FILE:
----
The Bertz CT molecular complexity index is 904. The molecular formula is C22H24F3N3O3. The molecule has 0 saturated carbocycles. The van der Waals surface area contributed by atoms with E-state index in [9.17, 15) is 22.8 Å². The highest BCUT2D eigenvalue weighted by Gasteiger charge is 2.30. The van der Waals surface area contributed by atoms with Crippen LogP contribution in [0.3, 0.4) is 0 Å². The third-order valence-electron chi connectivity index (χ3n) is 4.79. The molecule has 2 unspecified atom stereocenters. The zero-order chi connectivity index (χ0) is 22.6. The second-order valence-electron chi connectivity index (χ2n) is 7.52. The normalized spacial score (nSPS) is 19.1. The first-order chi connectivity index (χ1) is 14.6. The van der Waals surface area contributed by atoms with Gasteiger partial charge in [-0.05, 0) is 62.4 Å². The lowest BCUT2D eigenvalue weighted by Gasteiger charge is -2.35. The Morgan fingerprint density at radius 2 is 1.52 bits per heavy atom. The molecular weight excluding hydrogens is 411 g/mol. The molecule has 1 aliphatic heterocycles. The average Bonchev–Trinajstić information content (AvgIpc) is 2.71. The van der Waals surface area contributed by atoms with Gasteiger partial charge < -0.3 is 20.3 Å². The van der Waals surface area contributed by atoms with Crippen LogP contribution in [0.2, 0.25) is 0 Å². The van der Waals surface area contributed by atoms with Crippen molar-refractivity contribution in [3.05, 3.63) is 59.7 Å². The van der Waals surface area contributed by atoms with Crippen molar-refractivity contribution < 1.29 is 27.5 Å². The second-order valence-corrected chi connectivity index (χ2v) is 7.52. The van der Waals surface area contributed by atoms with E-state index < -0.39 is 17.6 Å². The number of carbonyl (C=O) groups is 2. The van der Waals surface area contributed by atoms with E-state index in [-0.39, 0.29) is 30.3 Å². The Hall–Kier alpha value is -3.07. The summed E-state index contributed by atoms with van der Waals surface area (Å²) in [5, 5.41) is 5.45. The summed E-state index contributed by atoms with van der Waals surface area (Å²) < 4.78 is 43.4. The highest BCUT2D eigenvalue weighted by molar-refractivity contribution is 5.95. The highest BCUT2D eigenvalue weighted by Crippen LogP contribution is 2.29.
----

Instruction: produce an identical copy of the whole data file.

The Bertz CT molecular complexity index is 904. The molecular formula is C22H24F3N3O3. The molecule has 0 saturated carbocycles. The van der Waals surface area contributed by atoms with E-state index in [9.17, 15) is 22.8 Å². The highest BCUT2D eigenvalue weighted by Gasteiger charge is 2.30. The van der Waals surface area contributed by atoms with Crippen LogP contribution in [0.3, 0.4) is 0 Å². The third-order valence-electron chi connectivity index (χ3n) is 4.79. The molecule has 2 unspecified atom stereocenters. The zero-order chi connectivity index (χ0) is 22.6. The second-order valence-electron chi connectivity index (χ2n) is 7.52. The normalized spacial score (nSPS) is 19.1. The first-order chi connectivity index (χ1) is 14.6. The van der Waals surface area contributed by atoms with Gasteiger partial charge in [-0.05, 0) is 62.4 Å². The lowest BCUT2D eigenvalue weighted by Gasteiger charge is -2.35. The Morgan fingerprint density at radius 2 is 1.52 bits per heavy atom. The molecular weight excluding hydrogens is 411 g/mol. The molecule has 1 aliphatic heterocycles. The average Bonchev–Trinajstić information content (AvgIpc) is 2.71. The van der Waals surface area contributed by atoms with Gasteiger partial charge < -0.3 is 20.3 Å². The van der Waals surface area contributed by atoms with Crippen LogP contribution in [0.2, 0.25) is 0 Å². The van der Waals surface area contributed by atoms with Crippen molar-refractivity contribution in [3.05, 3.63) is 59.7 Å². The van der Waals surface area contributed by atoms with Crippen molar-refractivity contribution < 1.29 is 27.5 Å². The second-order valence-corrected chi connectivity index (χ2v) is 7.52. The van der Waals surface area contributed by atoms with E-state index < -0.39 is 17.6 Å². The number of carbonyl (C=O) groups is 2. The van der Waals surface area contributed by atoms with E-state index in [-0.39, 0.29) is 30.3 Å². The Hall–Kier alpha value is -3.07. The summed E-state index contributed by atoms with van der Waals surface area (Å²) in [5, 5.41) is 5.45. The summed E-state index contributed by atoms with van der Waals surface area (Å²) < 4.78 is 43.4. The highest BCUT2D eigenvalue weighted by molar-refractivity contribution is 5.95. The highest BCUT2D eigenvalue weighted by Crippen LogP contribution is 2.29.